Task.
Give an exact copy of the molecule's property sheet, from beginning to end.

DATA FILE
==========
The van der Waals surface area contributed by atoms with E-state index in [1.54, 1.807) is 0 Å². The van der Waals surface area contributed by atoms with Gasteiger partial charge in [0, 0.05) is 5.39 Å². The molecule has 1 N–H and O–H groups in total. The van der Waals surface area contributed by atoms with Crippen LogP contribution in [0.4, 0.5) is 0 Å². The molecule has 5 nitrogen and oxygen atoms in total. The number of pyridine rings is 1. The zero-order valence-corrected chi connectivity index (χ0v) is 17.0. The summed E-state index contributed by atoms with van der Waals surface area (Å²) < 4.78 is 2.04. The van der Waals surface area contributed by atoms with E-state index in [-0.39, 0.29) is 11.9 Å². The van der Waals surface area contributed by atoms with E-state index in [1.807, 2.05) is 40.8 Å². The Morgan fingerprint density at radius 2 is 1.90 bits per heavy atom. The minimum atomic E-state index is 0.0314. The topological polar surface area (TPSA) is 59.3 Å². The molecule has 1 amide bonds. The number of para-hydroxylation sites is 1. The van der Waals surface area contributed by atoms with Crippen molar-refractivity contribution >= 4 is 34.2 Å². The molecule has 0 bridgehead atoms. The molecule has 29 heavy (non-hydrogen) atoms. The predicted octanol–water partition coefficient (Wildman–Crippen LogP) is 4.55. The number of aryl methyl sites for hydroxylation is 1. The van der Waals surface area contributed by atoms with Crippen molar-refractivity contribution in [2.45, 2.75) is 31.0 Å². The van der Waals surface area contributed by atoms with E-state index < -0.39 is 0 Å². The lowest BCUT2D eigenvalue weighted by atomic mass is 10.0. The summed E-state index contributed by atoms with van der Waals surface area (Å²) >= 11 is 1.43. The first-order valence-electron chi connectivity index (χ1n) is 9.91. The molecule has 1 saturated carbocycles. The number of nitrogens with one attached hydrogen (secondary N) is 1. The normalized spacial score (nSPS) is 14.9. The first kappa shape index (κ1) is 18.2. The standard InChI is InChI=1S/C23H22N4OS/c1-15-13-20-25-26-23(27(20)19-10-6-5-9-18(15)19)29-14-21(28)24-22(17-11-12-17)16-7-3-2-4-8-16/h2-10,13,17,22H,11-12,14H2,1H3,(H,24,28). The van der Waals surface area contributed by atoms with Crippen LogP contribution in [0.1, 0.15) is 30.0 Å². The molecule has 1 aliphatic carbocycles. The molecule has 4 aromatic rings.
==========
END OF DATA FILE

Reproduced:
The van der Waals surface area contributed by atoms with E-state index in [1.54, 1.807) is 0 Å². The van der Waals surface area contributed by atoms with Gasteiger partial charge in [0, 0.05) is 5.39 Å². The molecule has 1 N–H and O–H groups in total. The van der Waals surface area contributed by atoms with Crippen LogP contribution in [0.4, 0.5) is 0 Å². The molecule has 5 nitrogen and oxygen atoms in total. The number of pyridine rings is 1. The zero-order valence-corrected chi connectivity index (χ0v) is 17.0. The summed E-state index contributed by atoms with van der Waals surface area (Å²) < 4.78 is 2.04. The van der Waals surface area contributed by atoms with E-state index in [-0.39, 0.29) is 11.9 Å². The van der Waals surface area contributed by atoms with E-state index in [1.807, 2.05) is 40.8 Å². The Morgan fingerprint density at radius 2 is 1.90 bits per heavy atom. The minimum atomic E-state index is 0.0314. The topological polar surface area (TPSA) is 59.3 Å². The molecule has 1 amide bonds. The number of para-hydroxylation sites is 1. The van der Waals surface area contributed by atoms with Crippen molar-refractivity contribution >= 4 is 34.2 Å². The molecule has 0 bridgehead atoms. The molecule has 29 heavy (non-hydrogen) atoms. The predicted octanol–water partition coefficient (Wildman–Crippen LogP) is 4.55. The number of aryl methyl sites for hydroxylation is 1. The van der Waals surface area contributed by atoms with Crippen molar-refractivity contribution in [2.45, 2.75) is 31.0 Å². The van der Waals surface area contributed by atoms with E-state index < -0.39 is 0 Å². The lowest BCUT2D eigenvalue weighted by atomic mass is 10.0. The summed E-state index contributed by atoms with van der Waals surface area (Å²) >= 11 is 1.43. The first-order valence-electron chi connectivity index (χ1n) is 9.91. The molecule has 1 saturated carbocycles. The number of nitrogens with one attached hydrogen (secondary N) is 1. The normalized spacial score (nSPS) is 14.9. The first kappa shape index (κ1) is 18.2. The standard InChI is InChI=1S/C23H22N4OS/c1-15-13-20-25-26-23(27(20)19-10-6-5-9-18(15)19)29-14-21(28)24-22(17-11-12-17)16-7-3-2-4-8-16/h2-10,13,17,22H,11-12,14H2,1H3,(H,24,28). The van der Waals surface area contributed by atoms with Crippen LogP contribution in [0.1, 0.15) is 30.0 Å². The molecule has 1 aliphatic carbocycles. The molecule has 4 aromatic rings.